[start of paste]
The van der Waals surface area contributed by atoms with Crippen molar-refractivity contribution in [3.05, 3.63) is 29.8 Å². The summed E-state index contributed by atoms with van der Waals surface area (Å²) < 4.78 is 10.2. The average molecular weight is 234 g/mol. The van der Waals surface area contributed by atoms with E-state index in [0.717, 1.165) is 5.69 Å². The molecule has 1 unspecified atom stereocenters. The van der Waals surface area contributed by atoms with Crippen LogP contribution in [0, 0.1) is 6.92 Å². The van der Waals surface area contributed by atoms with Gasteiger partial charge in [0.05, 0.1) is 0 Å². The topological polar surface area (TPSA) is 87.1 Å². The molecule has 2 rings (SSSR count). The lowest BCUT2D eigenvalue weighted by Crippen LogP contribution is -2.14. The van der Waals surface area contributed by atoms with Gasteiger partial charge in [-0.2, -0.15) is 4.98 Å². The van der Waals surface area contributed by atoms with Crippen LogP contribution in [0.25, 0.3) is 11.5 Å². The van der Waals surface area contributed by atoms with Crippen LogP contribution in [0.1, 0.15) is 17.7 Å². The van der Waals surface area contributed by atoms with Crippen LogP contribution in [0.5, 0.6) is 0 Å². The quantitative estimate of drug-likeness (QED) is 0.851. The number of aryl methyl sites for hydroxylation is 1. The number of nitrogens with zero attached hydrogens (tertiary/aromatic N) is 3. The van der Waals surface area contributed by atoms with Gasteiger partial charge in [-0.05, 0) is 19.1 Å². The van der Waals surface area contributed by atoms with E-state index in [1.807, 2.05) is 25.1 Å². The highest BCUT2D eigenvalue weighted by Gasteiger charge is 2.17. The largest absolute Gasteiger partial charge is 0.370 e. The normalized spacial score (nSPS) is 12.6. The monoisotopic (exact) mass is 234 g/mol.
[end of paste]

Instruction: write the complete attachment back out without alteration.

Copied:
The van der Waals surface area contributed by atoms with Crippen molar-refractivity contribution in [3.05, 3.63) is 29.8 Å². The summed E-state index contributed by atoms with van der Waals surface area (Å²) < 4.78 is 10.2. The average molecular weight is 234 g/mol. The van der Waals surface area contributed by atoms with E-state index in [0.717, 1.165) is 5.69 Å². The molecule has 1 unspecified atom stereocenters. The van der Waals surface area contributed by atoms with Crippen LogP contribution in [0, 0.1) is 6.92 Å². The van der Waals surface area contributed by atoms with Gasteiger partial charge in [0.05, 0.1) is 0 Å². The topological polar surface area (TPSA) is 87.1 Å². The molecule has 2 rings (SSSR count). The lowest BCUT2D eigenvalue weighted by Crippen LogP contribution is -2.14. The van der Waals surface area contributed by atoms with Gasteiger partial charge in [-0.2, -0.15) is 4.98 Å². The van der Waals surface area contributed by atoms with Crippen LogP contribution in [0.25, 0.3) is 11.5 Å². The van der Waals surface area contributed by atoms with Crippen LogP contribution in [0.1, 0.15) is 17.7 Å². The van der Waals surface area contributed by atoms with Crippen LogP contribution in [0.5, 0.6) is 0 Å². The quantitative estimate of drug-likeness (QED) is 0.851. The number of aryl methyl sites for hydroxylation is 1. The number of nitrogens with zero attached hydrogens (tertiary/aromatic N) is 3. The van der Waals surface area contributed by atoms with Gasteiger partial charge in [-0.05, 0) is 19.1 Å². The van der Waals surface area contributed by atoms with E-state index in [1.807, 2.05) is 25.1 Å². The highest BCUT2D eigenvalue weighted by Gasteiger charge is 2.17. The largest absolute Gasteiger partial charge is 0.370 e. The normalized spacial score (nSPS) is 12.6. The monoisotopic (exact) mass is 234 g/mol.